- Bajaj Pulsar: Probably the most popular and best-selling motorcycle today in Indian market. With a Pulsar, you can rest assured that you can rely on it and it won’t really ditch you anywhere. Be it a 220CC, 200CC or a 150CC pulsar, you can confidently plan your adventure ride on it. The huge fuel tank makes it ideal for long journeys and you won’t have to worry about fuel so much. It does have its drawbacks though. The first and the foremost one is the seating position and on bad roads, it is bound to get your shoulders to start aching so make sure that you are not seated in a leaning position. Sit straight to get the pressure off your shoulders. Second drawback is its seat which is not comfortable at all and will kill your butt during long rides so a good comfortable seat cover is highly recommended. On a lighter note, be careful with your balls as well while riding on bad roads. Anyone who owns a Pulsar would know what I mean here.
- Hero Impulse: Good bike for Ladakh if you are going without pillion. Dual sport tires and long travel shocks make it fun to ride on dirt tracks. Upright riding position and comfortable seating posture ensures no fatigue. Biggest drawback is the 12 liter fuel tank with an average of about 40-45 kmpl. Under-powered engine may sometimes prove troublesome at steep ascents though but only if the bike is not well maintained.
- Yamaha FZ and Fazer: These would be my next most preferred motorcycles for Ladakh. Pretty much the same advantages and disadvantages as Pulsar.
- KTM Duke: Pretty much the same advantages and disadvantages as Hero Impulse. This is one motorcycle that would be fun to ride on bad and challenging roads that Ladakh is so famous for.
- Royal Enfield Himalayan: The newest off-roader motorcycle in Indian market or shall I probably say the first and the only, I am not too sure considering the Impulse and KTM bikes were too tagged the same? None the less, this motorcycle is a perfect for riding in Himalayan terrains. The 400 CC engine is capable enough to carry it through any trail or any ascent, though anyone who has ridden other models of Royal Enfield would feel that it definitely lacks some juice. The sitting position is straight and very comfortable, both for the rider and pillion and there is plenty of space to put all that luggage, including the Jerry cans for extra fuel.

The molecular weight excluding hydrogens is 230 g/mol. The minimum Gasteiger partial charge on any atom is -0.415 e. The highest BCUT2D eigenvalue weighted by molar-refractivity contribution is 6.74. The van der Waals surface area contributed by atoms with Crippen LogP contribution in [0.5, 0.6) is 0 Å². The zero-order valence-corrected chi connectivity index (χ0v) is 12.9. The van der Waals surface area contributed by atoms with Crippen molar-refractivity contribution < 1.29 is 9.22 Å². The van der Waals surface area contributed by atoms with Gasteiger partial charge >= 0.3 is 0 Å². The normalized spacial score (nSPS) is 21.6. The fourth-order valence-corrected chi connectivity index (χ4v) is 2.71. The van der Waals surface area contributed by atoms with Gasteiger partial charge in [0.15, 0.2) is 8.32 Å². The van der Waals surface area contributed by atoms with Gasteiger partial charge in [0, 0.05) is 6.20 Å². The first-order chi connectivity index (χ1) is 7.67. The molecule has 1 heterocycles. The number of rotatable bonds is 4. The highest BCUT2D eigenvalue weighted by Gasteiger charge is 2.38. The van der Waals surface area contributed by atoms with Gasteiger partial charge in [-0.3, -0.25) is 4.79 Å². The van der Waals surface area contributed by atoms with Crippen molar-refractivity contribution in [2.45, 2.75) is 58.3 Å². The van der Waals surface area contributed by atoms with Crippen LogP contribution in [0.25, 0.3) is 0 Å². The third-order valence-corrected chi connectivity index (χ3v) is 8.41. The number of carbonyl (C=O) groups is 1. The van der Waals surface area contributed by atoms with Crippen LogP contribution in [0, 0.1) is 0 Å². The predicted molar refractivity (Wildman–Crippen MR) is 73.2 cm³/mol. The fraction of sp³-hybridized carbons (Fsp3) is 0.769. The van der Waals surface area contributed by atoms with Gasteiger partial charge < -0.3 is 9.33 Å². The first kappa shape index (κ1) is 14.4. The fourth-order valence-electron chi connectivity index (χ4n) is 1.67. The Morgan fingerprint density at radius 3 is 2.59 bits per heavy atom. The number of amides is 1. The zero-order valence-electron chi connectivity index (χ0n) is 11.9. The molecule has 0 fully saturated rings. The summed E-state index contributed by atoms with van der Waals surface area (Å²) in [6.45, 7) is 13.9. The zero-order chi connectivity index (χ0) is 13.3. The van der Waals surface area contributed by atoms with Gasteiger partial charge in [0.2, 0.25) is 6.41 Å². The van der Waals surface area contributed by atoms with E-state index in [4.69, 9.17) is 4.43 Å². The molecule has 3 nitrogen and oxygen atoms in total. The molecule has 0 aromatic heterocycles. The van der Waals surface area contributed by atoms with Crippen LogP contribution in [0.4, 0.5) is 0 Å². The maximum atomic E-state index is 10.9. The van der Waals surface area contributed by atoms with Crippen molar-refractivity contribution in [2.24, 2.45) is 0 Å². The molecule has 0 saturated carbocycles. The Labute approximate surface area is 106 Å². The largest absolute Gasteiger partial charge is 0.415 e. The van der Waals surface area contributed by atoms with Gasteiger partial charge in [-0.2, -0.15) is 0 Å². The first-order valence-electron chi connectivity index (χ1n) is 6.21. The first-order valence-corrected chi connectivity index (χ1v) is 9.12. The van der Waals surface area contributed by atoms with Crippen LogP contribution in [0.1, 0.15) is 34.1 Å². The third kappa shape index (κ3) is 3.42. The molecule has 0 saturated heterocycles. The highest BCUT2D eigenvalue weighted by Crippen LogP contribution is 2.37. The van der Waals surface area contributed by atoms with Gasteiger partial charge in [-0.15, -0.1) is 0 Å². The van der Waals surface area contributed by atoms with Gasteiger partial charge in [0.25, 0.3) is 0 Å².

- Bajaj Vikrant: I am not really sure about this one and adding it here for user comments. The Ladakh Bike rental association added this one to their list recently and it is now available for rental all over Ladakh. I would welcome any comments from someone who has been to Ladakh and have ridden it there.
- CBR 250: The stock Contigo tires can be a problem in the slush/ice/rain/gravel. If you can afford to replace with better tires, this motorcycle can be a bliss to ride with its amazing torque and Fi advantage at higher reaches.
These were some of the popular bikes that I would recommend for Ladakh. One popular motorcycle that I would not however recommend at all is Bajaj Avenger. Do not get me wrong, it is a great motorcycle but in my opinion not suitable at all for Ladakh trip. Almost everyone that I know who went to Ladakh on avenger has taken the fall at one place or another during the trip. It has a large turning radius making it a little troublesome in hilly region. The small height and low seating becomes tiresome for someone tall. The rear seat is not really wide enough for pillion rider. The front disk and the entire seating position is that if you applied sudden brakes at a sharp turn, your are bound to fall. You will be on the ground before you get your feet down. This however is just my personal opinion and other may not agree with it.
If you are riding with a pillion, then do it only if you have an Enfield. On all other motorcycles, ride solo if you can, as the seating position and the hassle of roping the luggage can be problematic during long rides. If you are on a 100 or 135 CC motorcycle, you must ride solo. If you are renting a motorcycle, then go for a Pulsar or Hero Impulse if you are riding solo or an Enfield if you have a pillion.
Planning a trip to Ladakh on a 100CC, 125CC motorcycle or a scooter? Read: How to ride to Ladakh on 100CC motorcycle or a Scooter?
As I mentioned above, these are just a few recommended motorcycles. In the end, it all matters on how well you have maintained your motorcycle and how well you know it and how well can you ride. If the answer to these questions is “quite well” then by all means, go to Ladakh irrespective of which motorcycle you own.